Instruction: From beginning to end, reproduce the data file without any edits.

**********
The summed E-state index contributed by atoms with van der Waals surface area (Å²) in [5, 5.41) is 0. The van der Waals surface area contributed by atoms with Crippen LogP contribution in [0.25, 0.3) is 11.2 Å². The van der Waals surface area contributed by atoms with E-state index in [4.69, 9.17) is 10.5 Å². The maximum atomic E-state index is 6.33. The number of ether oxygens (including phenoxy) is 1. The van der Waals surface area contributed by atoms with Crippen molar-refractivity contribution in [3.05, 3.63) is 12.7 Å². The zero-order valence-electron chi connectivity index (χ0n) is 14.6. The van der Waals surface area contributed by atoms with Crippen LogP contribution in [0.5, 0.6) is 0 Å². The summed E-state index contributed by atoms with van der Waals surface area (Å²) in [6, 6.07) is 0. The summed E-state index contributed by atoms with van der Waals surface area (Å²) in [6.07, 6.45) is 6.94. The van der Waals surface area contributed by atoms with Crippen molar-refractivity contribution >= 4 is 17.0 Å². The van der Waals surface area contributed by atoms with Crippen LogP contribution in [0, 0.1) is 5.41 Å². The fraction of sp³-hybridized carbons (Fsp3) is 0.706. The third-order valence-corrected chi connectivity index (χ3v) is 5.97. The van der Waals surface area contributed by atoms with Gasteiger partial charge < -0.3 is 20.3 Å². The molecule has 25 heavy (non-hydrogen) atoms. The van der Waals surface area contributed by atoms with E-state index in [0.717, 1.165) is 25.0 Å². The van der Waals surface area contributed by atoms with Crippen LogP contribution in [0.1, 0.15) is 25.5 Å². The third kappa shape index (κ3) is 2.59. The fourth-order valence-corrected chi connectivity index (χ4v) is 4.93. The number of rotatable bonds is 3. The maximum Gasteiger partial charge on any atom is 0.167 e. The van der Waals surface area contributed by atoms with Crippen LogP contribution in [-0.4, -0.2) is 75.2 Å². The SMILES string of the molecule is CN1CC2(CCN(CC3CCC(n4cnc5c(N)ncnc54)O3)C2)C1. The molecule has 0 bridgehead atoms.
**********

The summed E-state index contributed by atoms with van der Waals surface area (Å²) in [5, 5.41) is 0. The van der Waals surface area contributed by atoms with Crippen LogP contribution in [0.25, 0.3) is 11.2 Å². The van der Waals surface area contributed by atoms with E-state index in [4.69, 9.17) is 10.5 Å². The maximum atomic E-state index is 6.33. The number of ether oxygens (including phenoxy) is 1. The van der Waals surface area contributed by atoms with Crippen molar-refractivity contribution in [3.05, 3.63) is 12.7 Å². The zero-order valence-electron chi connectivity index (χ0n) is 14.6. The van der Waals surface area contributed by atoms with Crippen LogP contribution in [0.5, 0.6) is 0 Å². The summed E-state index contributed by atoms with van der Waals surface area (Å²) in [6, 6.07) is 0. The summed E-state index contributed by atoms with van der Waals surface area (Å²) in [6.07, 6.45) is 6.94. The van der Waals surface area contributed by atoms with Crippen molar-refractivity contribution >= 4 is 17.0 Å². The van der Waals surface area contributed by atoms with Crippen LogP contribution in [0, 0.1) is 5.41 Å². The fraction of sp³-hybridized carbons (Fsp3) is 0.706. The third-order valence-corrected chi connectivity index (χ3v) is 5.97. The van der Waals surface area contributed by atoms with Gasteiger partial charge < -0.3 is 20.3 Å². The molecule has 25 heavy (non-hydrogen) atoms. The van der Waals surface area contributed by atoms with E-state index in [0.717, 1.165) is 25.0 Å². The van der Waals surface area contributed by atoms with Crippen LogP contribution in [0.1, 0.15) is 25.5 Å². The third kappa shape index (κ3) is 2.59. The fourth-order valence-corrected chi connectivity index (χ4v) is 4.93. The number of rotatable bonds is 3. The maximum Gasteiger partial charge on any atom is 0.167 e. The van der Waals surface area contributed by atoms with Crippen LogP contribution in [-0.4, -0.2) is 75.2 Å². The SMILES string of the molecule is CN1CC2(CCN(CC3CCC(n4cnc5c(N)ncnc54)O3)C2)C1. The molecule has 0 bridgehead atoms.